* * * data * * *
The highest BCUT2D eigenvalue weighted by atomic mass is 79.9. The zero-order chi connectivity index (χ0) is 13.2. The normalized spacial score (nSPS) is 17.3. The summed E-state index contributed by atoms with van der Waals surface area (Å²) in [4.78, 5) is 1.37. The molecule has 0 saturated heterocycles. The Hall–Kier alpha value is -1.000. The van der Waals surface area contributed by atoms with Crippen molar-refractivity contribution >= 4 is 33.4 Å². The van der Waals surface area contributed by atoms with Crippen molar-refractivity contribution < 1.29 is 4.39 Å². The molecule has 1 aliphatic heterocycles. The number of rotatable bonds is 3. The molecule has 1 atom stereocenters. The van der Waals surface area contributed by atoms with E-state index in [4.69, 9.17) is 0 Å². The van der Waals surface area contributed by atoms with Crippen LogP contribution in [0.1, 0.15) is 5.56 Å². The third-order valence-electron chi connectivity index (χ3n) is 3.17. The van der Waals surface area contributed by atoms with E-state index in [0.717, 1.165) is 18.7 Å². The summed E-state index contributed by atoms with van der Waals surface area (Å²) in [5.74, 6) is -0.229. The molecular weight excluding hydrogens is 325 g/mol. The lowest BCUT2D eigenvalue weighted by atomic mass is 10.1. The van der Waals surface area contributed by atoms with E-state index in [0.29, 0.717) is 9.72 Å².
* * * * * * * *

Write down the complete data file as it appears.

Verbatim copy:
The highest BCUT2D eigenvalue weighted by atomic mass is 79.9. The zero-order chi connectivity index (χ0) is 13.2. The normalized spacial score (nSPS) is 17.3. The summed E-state index contributed by atoms with van der Waals surface area (Å²) in [4.78, 5) is 1.37. The molecule has 0 saturated heterocycles. The Hall–Kier alpha value is -1.000. The van der Waals surface area contributed by atoms with Crippen molar-refractivity contribution >= 4 is 33.4 Å². The van der Waals surface area contributed by atoms with Crippen molar-refractivity contribution < 1.29 is 4.39 Å². The molecule has 1 aliphatic heterocycles. The number of rotatable bonds is 3. The molecule has 1 atom stereocenters. The van der Waals surface area contributed by atoms with E-state index in [4.69, 9.17) is 0 Å². The van der Waals surface area contributed by atoms with Crippen LogP contribution in [0.1, 0.15) is 5.56 Å². The third-order valence-electron chi connectivity index (χ3n) is 3.17. The van der Waals surface area contributed by atoms with E-state index in [0.717, 1.165) is 18.7 Å². The summed E-state index contributed by atoms with van der Waals surface area (Å²) in [5.74, 6) is -0.229. The molecular weight excluding hydrogens is 325 g/mol. The lowest BCUT2D eigenvalue weighted by atomic mass is 10.1. The van der Waals surface area contributed by atoms with E-state index in [0.29, 0.717) is 9.72 Å².